"Martha" teems with melody. The best known airs are "The Last Rose of Summer" and Lionels "Mappari" (Like a dream). The best ensemble piece, a quintet with chorus, occurs near the close of Act III. -- "Ah! che a voi perdoni Iddio" (Ah! May Heaven to you grant pardon). The spinning-wheel quartet in Act II, is most sprightly. But, as indicated, there is a steady flow of light and graceful melody in this opera. Almost at the very opening of Act I, Lady Harriet and Nancy have a duet, "Que sto duol che si vaffano" (Of the knights so brave and charming). Bright, clever music abounds in the Richmond fair scene, and Lionel and Plunkett express their devotion to each other in "Solo, profugo, regetto" (Lost, prescribed, a friendless wanderer), and "Ne giammai saper potemmo" (Never have we learned his station). Then there is the gay quartet when the two girls leave the fair with their masters, while the crowd surrounds Sir Tristan and prevents him from breaking through and interfering. It was in this scene that the bass snger Castelmary, the Sir Tristan of a performance of "Martha" at the Metropolitan Opera House, February 10, 1897, was stricken with heart failure and dropped dead upon the stage.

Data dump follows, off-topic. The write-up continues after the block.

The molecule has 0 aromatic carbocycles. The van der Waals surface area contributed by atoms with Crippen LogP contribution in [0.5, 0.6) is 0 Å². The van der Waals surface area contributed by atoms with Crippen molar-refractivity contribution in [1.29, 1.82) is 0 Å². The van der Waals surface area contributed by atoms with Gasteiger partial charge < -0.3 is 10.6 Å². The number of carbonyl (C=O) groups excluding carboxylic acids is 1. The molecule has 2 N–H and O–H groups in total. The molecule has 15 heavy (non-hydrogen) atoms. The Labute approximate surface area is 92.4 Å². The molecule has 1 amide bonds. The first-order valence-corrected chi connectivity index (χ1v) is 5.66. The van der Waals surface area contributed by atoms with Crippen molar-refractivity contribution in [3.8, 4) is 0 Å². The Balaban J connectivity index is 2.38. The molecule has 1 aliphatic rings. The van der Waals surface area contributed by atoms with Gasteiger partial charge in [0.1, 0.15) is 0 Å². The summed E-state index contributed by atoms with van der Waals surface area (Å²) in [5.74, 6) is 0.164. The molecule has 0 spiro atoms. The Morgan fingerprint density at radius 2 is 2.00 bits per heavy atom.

A capital quartet opens Act II, in the farmhouse, and leads to the spinning-wheel quartet, "Di vederlo" (What a charming occupation). There is a duet between Lady Harriet and Lionel, in which their growing attraction for each other finds expression, "I1 suo sguardo e dolce tanto" (To his eye, mine gently meeting). Then follows "Qui sola, vergin rosa" (Tis the last rose of summer), the words a poem by Tom Moore, the music an old Irish air, "The Groves of Blarney," to which Moore adapted "The Last Rose of Summer." A new and effective touch is given to the old song by Flotow in having the tenor join with the soprano at the close. Moreover, the words and music fit so perfectly into the situation on the stage that for Flotow to have "lifted" and interpolated them into his opera was a master-stroke. To it "Martha" owes much of its popularity.